New Hampshire is a great destination for those considering a career in education. Thanks to the state's participation in the National Association of State Directors of Teacher Education (NASDTEC) interstate reciprocity agreement, graduates who complete qualifying in- or out-of-state instructor training programs can teach in public schools. While licensure requirements vary from state to state, the reciprocity agreement allows certified individuals to teach in participating states. It also allows those who complete an eligible teacher preparation program to pursue licensure in other states.
Web-based teaching programs provide a convenient and affordable alternative to the traditional on-campus experience.
Web-based teaching programs provide a convenient and affordable alternative to the traditional on-campus experience. Offering the same academic rigor and faculty support without the hassle and cost of relocation, rescheduling, or expensive campus fees, online programs are an excellent choice for working professionals and parents. With a qualifying online education degree, you can pursue New Hampshire teaching licensure.
This page answers a variety of questions concerning teaching in New Hampshire. Which programs qualify for licensure, and what requirements do teachers need to meet in order to earn certification? Will you need to pass any exams or complete a work-study program? In this guide, we look at New Hampshire's teacher licensure requirements, how to choose the right program, and how to find a job after graduation.
How to Become a Teacher in New Hampshire
New Hampshire's requirements for becoming a licensed teacher differ from other states. Candidates with a bachelor's degree from an approved out-of-state program, or those who have three or more years of full-time teaching experience and a valid out-of-state credential, must complete the Alternative 2 process. Instructors applying through Alternative 2 submit copies of their college transcripts, their teaching license, and a letter of verification from their former school system, if applicable.
Like all New Hampshire educators, out-of-state candidates must pass the Praxis 1 core academic skills exam; however, they may also submit scores from tests deemed comparable to the Praxis 1, or SAT, ACT, or GRE scores at or above the 50th percentile. Instructors seeking content-area endorsements must pass the Praxis II subject area assessment. Early childhood/elementary education and reading and writing specialists undergo additional content-specific testing procedures.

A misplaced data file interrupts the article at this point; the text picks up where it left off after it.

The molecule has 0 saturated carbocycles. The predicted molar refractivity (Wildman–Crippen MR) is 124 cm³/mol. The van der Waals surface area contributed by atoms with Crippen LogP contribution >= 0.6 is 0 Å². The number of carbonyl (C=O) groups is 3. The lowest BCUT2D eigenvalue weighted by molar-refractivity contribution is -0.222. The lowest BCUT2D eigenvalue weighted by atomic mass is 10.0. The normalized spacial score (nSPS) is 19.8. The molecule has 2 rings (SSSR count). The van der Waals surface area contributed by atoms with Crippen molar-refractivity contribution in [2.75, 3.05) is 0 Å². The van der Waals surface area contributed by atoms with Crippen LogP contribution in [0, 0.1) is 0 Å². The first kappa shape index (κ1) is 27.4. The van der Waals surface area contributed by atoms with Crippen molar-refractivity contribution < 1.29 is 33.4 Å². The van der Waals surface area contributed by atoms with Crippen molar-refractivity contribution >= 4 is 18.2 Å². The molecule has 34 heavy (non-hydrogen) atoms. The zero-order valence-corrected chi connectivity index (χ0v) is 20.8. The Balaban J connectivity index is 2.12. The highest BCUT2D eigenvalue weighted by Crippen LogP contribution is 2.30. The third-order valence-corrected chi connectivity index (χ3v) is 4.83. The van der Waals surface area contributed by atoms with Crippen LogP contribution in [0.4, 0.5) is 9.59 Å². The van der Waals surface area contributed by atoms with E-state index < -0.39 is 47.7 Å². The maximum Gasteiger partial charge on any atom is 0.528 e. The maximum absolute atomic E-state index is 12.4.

While there are plenty of advantages to earning an associate degree in teaching, all New Hampshire educators must hold a bachelor's degree awarded from a regionally accredited institution. Candidates who wish to become teachers but hold a bachelor's degree in an area other than education can pursue licensure after completing a state-mandated, Site-Based Certification Plan. This teacher preparation program takes one or two years and typically qualifies candidates to teach a particular content area. Individuals who hold a bachelor's degree in education usually fulfill this requirement through undergraduate field study and hands-on coursework. All prospective New Hampshire educators must provide documentation of their student teaching experience.
All licensed public school teachers need 75 hours of professional development work every three years, with an additional 30 hours per content area. Many instructors fulfill the requirement by pursuing a master's degree in education -- or another degree in a content area they wish to teach. Others satisfy the requirement by seeking endorsements in certain high-demand or shortage areas, such as special education, chemistry, or world languages. Some instructors who take this route end up pursuing additional credentials through the Alternative 4 plan.
Because New Hampshire participates in the NASDTEC reciprocity agreement, credentials earned in-state can transfer to any of the other participating 49 states or Canadian provinces. However, licensed New Hampshire teachers must still adhere to the requirements of any state to which they wish to transfer. In some cases, they may need to complete additional training or education or sit for standardized exams. Some states may only confer a temporary permit or initial provisional licensure on out-of-state teachers. Conditions vary considerably between states and specialized content areas.